CACM Feb. 2019 – Blockchains from a Distributed Computing Perspective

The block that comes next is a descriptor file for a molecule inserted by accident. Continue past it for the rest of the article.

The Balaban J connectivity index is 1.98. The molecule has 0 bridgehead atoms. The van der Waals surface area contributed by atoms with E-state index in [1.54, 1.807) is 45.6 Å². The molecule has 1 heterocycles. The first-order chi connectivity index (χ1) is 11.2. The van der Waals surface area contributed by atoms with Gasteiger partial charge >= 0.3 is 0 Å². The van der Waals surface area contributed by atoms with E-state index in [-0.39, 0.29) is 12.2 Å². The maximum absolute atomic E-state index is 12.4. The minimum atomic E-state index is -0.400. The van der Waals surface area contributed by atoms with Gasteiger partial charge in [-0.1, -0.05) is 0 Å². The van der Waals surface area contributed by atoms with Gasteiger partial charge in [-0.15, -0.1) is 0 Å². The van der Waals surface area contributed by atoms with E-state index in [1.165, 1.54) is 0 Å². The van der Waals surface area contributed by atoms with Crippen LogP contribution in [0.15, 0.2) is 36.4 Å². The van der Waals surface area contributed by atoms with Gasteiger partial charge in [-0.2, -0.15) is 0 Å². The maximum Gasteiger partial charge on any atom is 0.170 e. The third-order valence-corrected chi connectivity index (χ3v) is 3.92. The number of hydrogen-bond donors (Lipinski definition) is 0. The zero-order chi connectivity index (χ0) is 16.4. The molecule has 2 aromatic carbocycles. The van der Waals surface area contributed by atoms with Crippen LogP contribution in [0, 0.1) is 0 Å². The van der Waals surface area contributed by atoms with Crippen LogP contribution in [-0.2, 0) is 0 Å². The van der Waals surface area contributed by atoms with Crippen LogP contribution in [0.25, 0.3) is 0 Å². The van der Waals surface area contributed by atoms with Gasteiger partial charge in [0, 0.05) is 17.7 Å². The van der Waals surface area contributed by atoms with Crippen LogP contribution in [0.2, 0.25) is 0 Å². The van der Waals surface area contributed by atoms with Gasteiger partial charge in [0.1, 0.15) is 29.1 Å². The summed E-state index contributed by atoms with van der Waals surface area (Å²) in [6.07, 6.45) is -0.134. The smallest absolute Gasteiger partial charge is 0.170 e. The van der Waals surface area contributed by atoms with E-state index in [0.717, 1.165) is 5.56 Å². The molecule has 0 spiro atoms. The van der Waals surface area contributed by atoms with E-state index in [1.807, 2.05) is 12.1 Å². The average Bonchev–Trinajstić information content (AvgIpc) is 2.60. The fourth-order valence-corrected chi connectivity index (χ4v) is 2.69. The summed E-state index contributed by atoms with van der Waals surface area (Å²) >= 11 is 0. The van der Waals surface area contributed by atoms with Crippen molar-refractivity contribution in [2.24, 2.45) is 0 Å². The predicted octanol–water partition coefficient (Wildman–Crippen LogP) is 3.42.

coverage of cryptocurrencies is often marked by sensationalism stories about going from rags to riches the discovery of underground criminal networks the promise of a libertarian utopia what's often missing from these overly dramatized accounts are the basic notions and mechanisms underlying block chains join us as we visit Brown University to talk with professor of computer science morris Herlihy and his research on block chains now one thing that I noticed early on was that a lot of what goes on in Watkins is a kind of recapitulation of what happened in distributed computing during the 20th century one of the basic ideas is this notion of consensus you have a collection of parties that all get together with different ideas they communicate with each other and eventually they settle on one of these ideas now there is a key insight that you can build the concurrent system by repeatedly doing consensus blockchain work takes this idea to a new level by doing the same kind of repeated consensus only in an environment that is far more hostile there are both public and private blockchain Ledger's and the underlying systems for each different now a private blockchain is a little bit like in The Godfather movies where all of the rival gangs meet to negotiate with one another nobody trusts anyone else but they all know who everyone else is so that if somebody tries to heat you or pull a fast one at least you know where they live you can either take them to court sue them or send a hitman after them by contrast a public blockchain you don't really know who anyone is there's no reliable notion of identity in that case instead of simply recording what happened in camera proof way is very important to pre and bad things from happening there are many different ways to prevent cheating on a public blockchain but the most common method used is called proof-of-work miners compete to solve a puzzle whoever solves a puzzle first chooses the next block to append to the ledger and if the block is valid receives an award the high cost of the proof of work in the form of wasted time inexpensive electricity bills prevents cheating so proof of work is very much like saying I'm going to burn hundred-dollar bills in order to acquire the right to vote on the blockchain of course it's not literally burning hundred-dollar bills but it is a conspicuous consumption of our resources that serves no purpose other than to establish your credibility for obvious reasons there has been a lot of attention given to other ways of doing consensus that aren't quite as wasteful most blockchain systems add functionality to Ledger's by providing some form of scripting language these programs are often called smart contracts so a smart contract is in fact neither a contract nor is it particularly a smart the name is a brilliant a marketing a ploy and it's caught on so I'm going to a use that term but a smart contract is just a script that reacts to inputs and changes the state of the blockchain in response the smart label gives a false sense of security and some companies have been hacked to the tune of hundreds of millions of dollars initial attempts were based on languages that were full of pitfalls with complex and baffling semantics they made all kinds of strange decisions like having silent arithmetic overflows having methods be public by default many of those are slowly being fixed but the smart contract role got off to it as a start there's still a lot of work to be done in the blockchain community and Hurley he believes working on blockchain is the ultimate practical application of distributed computing many people complain that distributed computing had all of these elegant algorithms but very few practical applications well now we have a practical application this is the time to get in on the ground floor in what I think is an exciting and hugely influential research area for distributed computing to learn more in the February 2019 communications of the ACM in the review article blockchains from a distributed computing perspective

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